The billionaire Warren Buffett took a stake in HP because he thought it was a good company. Warren Buffett has given HP (HPQ) his seal of approval in a lot of different ways In a new filing on Wednesday, Berkshire Hathaway said that it owns 121 million shares of HP, which is a lot. The investment, worth $4.2 billion, gives Berkshire Hathaway a stake in HP that is about 11.4%.
Why The billionaire Warren Buffett took a stake in HP
HP: “Berkshire Hathaway is one of the world’s most respected investors, and we are happy to have them as a shareholder in HP Inc.”
There are a lot of reasons why Buffett’s investment makes sense. In the first place, HP has been going strong under CEO Enrique Lores as his operational turnaround has worked out.
The company smashed analyst profit expectations for its first fiscal quarter, which was reported in late February. The strong sales of commercial computers and printers were the main reason. There were more commercial computer and printer sales than there were last year, HP said.
There was a lot of strength in commercial computers and printers, but there was a lot less strength in consumer products. HP said that consumer PC sales fell 1%, while consumer printing sales fell by 23% for the same time.
Operating profit margins rose 70 basis points in HP’s personal systems business, but they fell 160 basis points in the printing business, which makes printers.
Another $1.8 billion worth of HP stock was bought back in the last three months. HP has been a big buyer of its own stock under Lores.
The company gave a positive outlook even though there are still problems in the supply chain and the PC market is slowing down.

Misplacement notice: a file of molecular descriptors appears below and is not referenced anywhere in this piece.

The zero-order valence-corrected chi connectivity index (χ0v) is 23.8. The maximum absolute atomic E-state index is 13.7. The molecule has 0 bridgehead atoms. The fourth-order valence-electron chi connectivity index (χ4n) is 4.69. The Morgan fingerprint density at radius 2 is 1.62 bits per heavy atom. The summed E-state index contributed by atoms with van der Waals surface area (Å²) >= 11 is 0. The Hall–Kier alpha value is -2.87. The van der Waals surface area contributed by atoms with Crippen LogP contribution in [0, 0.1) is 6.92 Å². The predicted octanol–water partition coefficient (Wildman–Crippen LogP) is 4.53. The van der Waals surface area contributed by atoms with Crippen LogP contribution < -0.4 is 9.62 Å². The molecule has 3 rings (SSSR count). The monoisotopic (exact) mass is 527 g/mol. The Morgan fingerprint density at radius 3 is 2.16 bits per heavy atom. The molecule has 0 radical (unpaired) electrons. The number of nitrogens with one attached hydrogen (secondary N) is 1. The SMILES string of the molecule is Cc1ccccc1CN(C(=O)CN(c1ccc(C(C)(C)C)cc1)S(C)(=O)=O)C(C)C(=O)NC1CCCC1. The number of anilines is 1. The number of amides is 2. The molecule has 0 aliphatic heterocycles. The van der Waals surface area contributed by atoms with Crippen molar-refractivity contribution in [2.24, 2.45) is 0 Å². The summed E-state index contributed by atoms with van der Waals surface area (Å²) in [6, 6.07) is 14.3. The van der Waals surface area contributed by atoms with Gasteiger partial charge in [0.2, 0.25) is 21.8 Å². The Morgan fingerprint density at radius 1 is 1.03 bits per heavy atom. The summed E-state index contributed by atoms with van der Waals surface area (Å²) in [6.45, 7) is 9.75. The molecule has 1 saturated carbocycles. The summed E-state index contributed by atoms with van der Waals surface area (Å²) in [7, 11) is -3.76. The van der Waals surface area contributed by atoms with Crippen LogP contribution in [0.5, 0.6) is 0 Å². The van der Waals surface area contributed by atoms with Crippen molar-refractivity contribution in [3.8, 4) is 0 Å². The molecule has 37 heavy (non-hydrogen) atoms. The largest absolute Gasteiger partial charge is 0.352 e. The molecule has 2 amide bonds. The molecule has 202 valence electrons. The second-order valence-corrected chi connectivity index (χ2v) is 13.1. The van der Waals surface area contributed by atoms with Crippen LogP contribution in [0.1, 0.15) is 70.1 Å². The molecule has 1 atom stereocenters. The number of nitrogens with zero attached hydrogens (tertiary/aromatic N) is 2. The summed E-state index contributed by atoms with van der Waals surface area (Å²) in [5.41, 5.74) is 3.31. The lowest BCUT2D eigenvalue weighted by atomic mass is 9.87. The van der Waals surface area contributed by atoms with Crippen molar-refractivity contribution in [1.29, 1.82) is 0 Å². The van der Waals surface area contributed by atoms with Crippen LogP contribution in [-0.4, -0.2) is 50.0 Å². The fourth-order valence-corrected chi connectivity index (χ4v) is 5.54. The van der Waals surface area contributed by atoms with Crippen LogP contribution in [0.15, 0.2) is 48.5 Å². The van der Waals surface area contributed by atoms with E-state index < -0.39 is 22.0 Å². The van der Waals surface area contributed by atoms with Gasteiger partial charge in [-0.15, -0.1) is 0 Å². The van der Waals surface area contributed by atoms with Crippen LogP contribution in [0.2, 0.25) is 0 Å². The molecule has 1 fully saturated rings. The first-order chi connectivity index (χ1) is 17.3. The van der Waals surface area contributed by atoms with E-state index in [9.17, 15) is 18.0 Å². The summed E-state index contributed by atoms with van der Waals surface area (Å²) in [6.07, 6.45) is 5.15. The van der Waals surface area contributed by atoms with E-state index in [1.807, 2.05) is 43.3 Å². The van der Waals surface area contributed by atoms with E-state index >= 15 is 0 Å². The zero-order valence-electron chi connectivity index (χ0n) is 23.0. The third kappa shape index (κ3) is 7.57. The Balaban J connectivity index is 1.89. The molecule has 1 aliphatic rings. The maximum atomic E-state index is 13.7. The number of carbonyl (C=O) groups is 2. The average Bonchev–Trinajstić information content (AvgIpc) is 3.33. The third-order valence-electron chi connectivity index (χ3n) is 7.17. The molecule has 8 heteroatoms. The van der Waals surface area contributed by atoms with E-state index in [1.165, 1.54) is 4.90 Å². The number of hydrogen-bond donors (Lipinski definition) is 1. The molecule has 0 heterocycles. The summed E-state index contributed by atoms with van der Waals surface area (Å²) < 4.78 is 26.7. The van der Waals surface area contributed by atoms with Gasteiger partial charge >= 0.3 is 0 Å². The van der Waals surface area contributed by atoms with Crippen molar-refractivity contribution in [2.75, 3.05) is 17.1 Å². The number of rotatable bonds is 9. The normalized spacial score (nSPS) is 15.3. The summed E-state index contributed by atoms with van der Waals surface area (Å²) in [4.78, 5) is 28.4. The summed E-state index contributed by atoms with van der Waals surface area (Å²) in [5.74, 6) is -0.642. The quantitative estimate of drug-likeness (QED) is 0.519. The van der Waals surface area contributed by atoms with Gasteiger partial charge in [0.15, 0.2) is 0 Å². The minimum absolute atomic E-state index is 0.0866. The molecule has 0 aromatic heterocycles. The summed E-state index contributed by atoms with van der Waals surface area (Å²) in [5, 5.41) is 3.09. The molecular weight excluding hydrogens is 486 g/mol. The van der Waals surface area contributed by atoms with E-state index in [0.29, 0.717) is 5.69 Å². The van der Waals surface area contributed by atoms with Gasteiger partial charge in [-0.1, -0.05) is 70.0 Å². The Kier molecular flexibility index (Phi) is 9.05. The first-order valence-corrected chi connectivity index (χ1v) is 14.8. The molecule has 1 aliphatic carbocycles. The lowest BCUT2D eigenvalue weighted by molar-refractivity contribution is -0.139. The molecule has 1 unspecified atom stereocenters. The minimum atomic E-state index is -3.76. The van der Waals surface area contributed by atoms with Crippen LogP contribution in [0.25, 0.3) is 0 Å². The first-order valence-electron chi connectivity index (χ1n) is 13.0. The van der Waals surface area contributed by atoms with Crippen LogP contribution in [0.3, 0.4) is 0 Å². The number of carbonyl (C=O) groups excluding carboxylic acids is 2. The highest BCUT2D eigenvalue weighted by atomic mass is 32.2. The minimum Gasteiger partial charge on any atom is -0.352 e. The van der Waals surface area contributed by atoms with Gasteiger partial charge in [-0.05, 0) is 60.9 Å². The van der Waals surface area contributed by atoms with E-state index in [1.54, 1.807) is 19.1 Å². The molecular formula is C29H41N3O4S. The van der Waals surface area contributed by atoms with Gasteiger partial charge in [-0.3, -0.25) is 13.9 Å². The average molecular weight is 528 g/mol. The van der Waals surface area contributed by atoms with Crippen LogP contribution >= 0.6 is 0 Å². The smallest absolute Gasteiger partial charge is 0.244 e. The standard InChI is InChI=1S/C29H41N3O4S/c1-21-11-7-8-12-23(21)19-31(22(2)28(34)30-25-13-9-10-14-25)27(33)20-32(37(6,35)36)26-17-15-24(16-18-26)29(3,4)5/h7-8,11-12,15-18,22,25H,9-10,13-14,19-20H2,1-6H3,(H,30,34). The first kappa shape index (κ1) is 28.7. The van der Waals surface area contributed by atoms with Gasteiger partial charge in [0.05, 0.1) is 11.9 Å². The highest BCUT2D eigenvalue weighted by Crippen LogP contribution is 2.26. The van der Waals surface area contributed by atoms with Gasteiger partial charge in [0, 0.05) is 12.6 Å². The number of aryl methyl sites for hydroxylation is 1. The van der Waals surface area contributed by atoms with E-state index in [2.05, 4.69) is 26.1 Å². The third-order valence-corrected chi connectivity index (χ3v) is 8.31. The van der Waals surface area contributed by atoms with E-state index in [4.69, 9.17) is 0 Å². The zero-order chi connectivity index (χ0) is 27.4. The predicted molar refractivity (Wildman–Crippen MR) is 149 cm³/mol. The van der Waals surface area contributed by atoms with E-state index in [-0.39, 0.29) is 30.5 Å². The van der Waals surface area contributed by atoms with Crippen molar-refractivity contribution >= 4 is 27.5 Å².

People who work for HP think the company will make money in the second fiscal quarter. They think it will be in the range of $1.02 to $1.08. Analysts thought each share would cost $1.02. The company raised its full-year EPS forecast from $4.07 to $4.27 to $4.18 to $4.38 a share. Before, it was $4.07 to $4.27. Wall Street thought each share would cost $4.17.
Even though HP has been going strong during the pandemic thanks in part to aggressive cost-cutting, Lores has started to put his own stamp on the company through acquisitions.
The company said in March that it was going to buy Poly, a company that makes workplace collaboration tools, for $3.3 billion, which is a lot. In 2021, a company called HyperX will pay $425 million to buy the company.
Despite all of these efforts, there could be a case that HP’s stock hasn’t been properly valued by investors. This is why Buffett came into the market.
In Yahoo Finance Plus, HP shares only have a forward P/E of 8.5 times. That’s a lot less than the forward PE multiple on the S&P 500, which is about 18.2 times. It’s also a lot less than the 12 times that Xerox shares sell for, even though HP did less well during the pandemic than Xerox did.